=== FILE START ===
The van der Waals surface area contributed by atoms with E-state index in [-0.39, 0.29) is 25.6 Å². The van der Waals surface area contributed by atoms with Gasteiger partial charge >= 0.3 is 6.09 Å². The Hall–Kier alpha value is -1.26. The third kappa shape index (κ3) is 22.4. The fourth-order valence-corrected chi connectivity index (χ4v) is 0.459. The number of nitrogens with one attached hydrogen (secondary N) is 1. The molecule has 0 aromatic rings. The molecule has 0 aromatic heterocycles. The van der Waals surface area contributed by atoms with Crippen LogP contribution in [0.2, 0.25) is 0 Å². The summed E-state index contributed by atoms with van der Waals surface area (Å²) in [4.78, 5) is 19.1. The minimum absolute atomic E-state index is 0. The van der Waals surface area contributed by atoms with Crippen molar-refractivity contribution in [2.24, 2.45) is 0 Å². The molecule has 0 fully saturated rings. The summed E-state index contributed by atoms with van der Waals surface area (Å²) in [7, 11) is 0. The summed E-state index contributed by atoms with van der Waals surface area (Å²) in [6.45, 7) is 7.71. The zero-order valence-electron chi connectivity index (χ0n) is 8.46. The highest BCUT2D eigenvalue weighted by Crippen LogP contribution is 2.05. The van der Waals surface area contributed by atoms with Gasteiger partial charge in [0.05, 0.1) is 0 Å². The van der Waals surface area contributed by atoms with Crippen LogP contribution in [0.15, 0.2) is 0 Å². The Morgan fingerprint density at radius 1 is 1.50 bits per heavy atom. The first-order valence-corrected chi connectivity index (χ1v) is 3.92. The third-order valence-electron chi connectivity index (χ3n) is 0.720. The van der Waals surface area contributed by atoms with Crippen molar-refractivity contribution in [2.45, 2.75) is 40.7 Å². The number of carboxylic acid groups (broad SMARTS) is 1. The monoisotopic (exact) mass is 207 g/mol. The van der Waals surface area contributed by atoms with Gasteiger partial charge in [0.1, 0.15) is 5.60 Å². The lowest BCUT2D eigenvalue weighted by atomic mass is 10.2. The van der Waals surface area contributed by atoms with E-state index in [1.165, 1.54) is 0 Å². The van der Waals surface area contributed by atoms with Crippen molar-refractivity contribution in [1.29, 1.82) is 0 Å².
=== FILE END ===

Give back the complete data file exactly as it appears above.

The van der Waals surface area contributed by atoms with E-state index in [-0.39, 0.29) is 25.6 Å². The van der Waals surface area contributed by atoms with Gasteiger partial charge >= 0.3 is 6.09 Å². The Hall–Kier alpha value is -1.26. The third kappa shape index (κ3) is 22.4. The fourth-order valence-corrected chi connectivity index (χ4v) is 0.459. The number of nitrogens with one attached hydrogen (secondary N) is 1. The molecule has 0 aromatic rings. The molecule has 0 aromatic heterocycles. The van der Waals surface area contributed by atoms with Crippen LogP contribution in [0.2, 0.25) is 0 Å². The summed E-state index contributed by atoms with van der Waals surface area (Å²) in [4.78, 5) is 19.1. The minimum absolute atomic E-state index is 0. The van der Waals surface area contributed by atoms with Crippen molar-refractivity contribution in [2.24, 2.45) is 0 Å². The molecule has 0 fully saturated rings. The summed E-state index contributed by atoms with van der Waals surface area (Å²) in [7, 11) is 0. The summed E-state index contributed by atoms with van der Waals surface area (Å²) in [6.45, 7) is 7.71. The zero-order valence-electron chi connectivity index (χ0n) is 8.46. The highest BCUT2D eigenvalue weighted by Crippen LogP contribution is 2.05. The van der Waals surface area contributed by atoms with Gasteiger partial charge in [0.05, 0.1) is 0 Å². The van der Waals surface area contributed by atoms with Crippen LogP contribution in [0.15, 0.2) is 0 Å². The Morgan fingerprint density at radius 1 is 1.50 bits per heavy atom. The first-order valence-corrected chi connectivity index (χ1v) is 3.92. The third-order valence-electron chi connectivity index (χ3n) is 0.720. The van der Waals surface area contributed by atoms with Crippen molar-refractivity contribution in [2.45, 2.75) is 40.7 Å². The number of carboxylic acid groups (broad SMARTS) is 1. The monoisotopic (exact) mass is 207 g/mol. The van der Waals surface area contributed by atoms with Gasteiger partial charge in [0.1, 0.15) is 5.60 Å². The lowest BCUT2D eigenvalue weighted by atomic mass is 10.2. The van der Waals surface area contributed by atoms with E-state index in [1.165, 1.54) is 0 Å². The van der Waals surface area contributed by atoms with Crippen molar-refractivity contribution in [1.29, 1.82) is 0 Å².